Epidemics with two levels of mixing

Frank Ball, Denis Mollison, Gianpaolo Scalia-Tomba

Research output: Contribution to journalArticle

343 Citations (Scopus)

Abstract

We consider epidemics with removal (SIR epidemics) in populations that mix at two levels: global and local. We develop a general modelling framework for such processes, which allows us to analyze the conditions under which a large outbreak is possible, the size of such outbreaks when they can occur and the implications for vaccination strategies, in each case comparing our results with the simpler homogeneous mixing case. More precisely, we consider models in which each infectious individual i has a global probability pG for infecting each other individual in the population and a local probability pL, typically much larger, of infecting each other individual among a set of neighbors script N (i). Our main concern is the case where the population is partitioned into local groups or households, but our approach also applies to cases where neighborhoods do not form a partition, for instance, to spatial models with a mixture of local (e.g., nearest-neighbor) and global contacts. We use a variety of theoretical approaches: a random graph framework for the initial exposition of the simple case where an individual's contacts are independent; branching process approximations for the general threshold result; and an embedding representation for rigorous results on the final size of outbreaks. From the applied viewpoint the key result is that, compared with the homogeneous mixing model in which individuals make contacts simply with probability pG, the local infectious contacts have an "amplification" effect. The basic reproductive ratio of the epidemic is increased from its individual-to-individual value RG in the absence of local infections to a group-to-group value R* = µRG, where µ is the mean size of an outbreak, started by a randomly chosen individual, in which only local infections count. Where the groups are large and the within-group epidemics are above threshold, this amplification can permit an outbreak in the whole population at very low levels of pG, for instance, for pG = O(1/Nn) in a population of N divided into groups of size n. The implication of these results for control strategies is that vaccination should be directed preferentially toward reducing µ; we discuss the conditions under which the equalizing strategy, aimed at leaving unvaccinated sets of neighbors of equal sizes, is optimal. We also discuss the estimation of our threshold parameter R* from data on epidemics among households.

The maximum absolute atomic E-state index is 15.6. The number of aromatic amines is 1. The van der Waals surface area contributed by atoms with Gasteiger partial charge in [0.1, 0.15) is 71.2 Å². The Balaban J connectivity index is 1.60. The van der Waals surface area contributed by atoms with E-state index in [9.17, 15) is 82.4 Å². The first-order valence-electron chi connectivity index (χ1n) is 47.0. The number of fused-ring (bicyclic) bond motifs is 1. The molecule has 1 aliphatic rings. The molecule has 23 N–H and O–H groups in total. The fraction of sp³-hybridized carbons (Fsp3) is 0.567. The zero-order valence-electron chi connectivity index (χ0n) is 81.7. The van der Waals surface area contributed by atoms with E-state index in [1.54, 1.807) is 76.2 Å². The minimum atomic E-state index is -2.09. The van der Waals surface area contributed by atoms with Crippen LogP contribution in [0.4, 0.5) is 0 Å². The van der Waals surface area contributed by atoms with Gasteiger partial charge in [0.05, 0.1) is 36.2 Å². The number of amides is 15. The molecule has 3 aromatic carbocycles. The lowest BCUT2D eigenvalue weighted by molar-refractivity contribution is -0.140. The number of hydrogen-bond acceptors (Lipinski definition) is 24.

Original languageEnglish
Pages (from-to)46-89
Number of pages44
JournalAnnals of Applied Probability
Volume7
Issue number1
Publication statusPublished - Feb 1997

Keywords

  • Asymptotic distribution
  • Branching processes
  • Embedding
  • Epidemic
  • Estimation
  • Final outcome
  • Gontcharoff polynomials
  • Household
  • R 0
  • Random graphs
  • Reed-Frost
  • Threshold parameters
  • Vaccination

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